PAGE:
Cathy Dyson writes about King George County.
More discussion about fire, rescue positions
The Board of Supervisors got its first look at budget requests for next year, which include 23 new positions across the board.
Twelve of those were from the Department of Fire, Rescue and Emergency Services. Chief David Moody asked for six fire/rescue technicians, four captains and two lieutenants.
Nine of those positions would go to the Fairview Beach Volunteer Fire Department, which has all but closed in recent years because of a lack of volunteers. Moody said that in 2012, the company was dispatched 208 times, but volunteers responded only 46 times. And, even with those calls, there weren’t enough people to staff the equipment, he said.
Supervisor Chairman Dale Sisson Jr. pointed out that those calls did get answered—by other companies in King George or by groups that provide mutual aid.
The supervisors didn’t make any decisions about any new hires, but asked Moody to bring back more information about his manpower needs. Moody’s request totaled $801,000.
“I’m tired of looking at it just from a paid standpoint,” Supervisor Joe Grzeika said. “I cannot accept the easy answer of just go hire everybody. I won’t accept that.”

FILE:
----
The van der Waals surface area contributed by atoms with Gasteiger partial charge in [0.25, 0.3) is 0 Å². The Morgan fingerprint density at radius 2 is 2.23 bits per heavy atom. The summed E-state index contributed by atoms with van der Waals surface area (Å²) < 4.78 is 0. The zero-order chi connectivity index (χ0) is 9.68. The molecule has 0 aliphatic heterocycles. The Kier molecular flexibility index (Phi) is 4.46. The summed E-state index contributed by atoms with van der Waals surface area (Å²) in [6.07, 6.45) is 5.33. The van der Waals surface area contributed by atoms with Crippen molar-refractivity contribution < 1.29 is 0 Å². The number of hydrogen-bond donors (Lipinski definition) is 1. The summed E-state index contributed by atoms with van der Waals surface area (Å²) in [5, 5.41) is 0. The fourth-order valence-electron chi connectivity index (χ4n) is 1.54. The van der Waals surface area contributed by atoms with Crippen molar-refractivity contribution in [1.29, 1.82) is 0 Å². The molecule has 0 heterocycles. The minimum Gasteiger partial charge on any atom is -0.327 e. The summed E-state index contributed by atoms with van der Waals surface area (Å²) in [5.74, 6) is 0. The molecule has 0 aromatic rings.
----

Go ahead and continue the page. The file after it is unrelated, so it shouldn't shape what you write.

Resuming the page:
Moody said that there’d been a “pretty sharp increase” in volunteer participation at Fairview Beach in recent months. Volunteers were pulling duty shifts at the station and running calls, he said.
Board Chairman Dale Sisson Jr. encouraged Moody to give supervisors “an integrated picture” that shows the number of volunteers and staff members across the board, not just at Fairview Beach.
Supervisor Ruby Brabo also asked Moody to indicate how many volunteers are pulling regular duty shifts.
“The ones who pick and choose when they run, they don’t always show up, as I know,” she said.
Brabo, who has a pacemaker because of a heart condition, fainted on a Saturday morning in late December. No volunteers were on hand at the nearby Dahlgren station, so the Navy base sent a basic ambulance. She needed more than the basic unit could provide, so an ambulance was dispatched from Co. 1 headquarters—and arrived at her home 25 minutes after her collapse.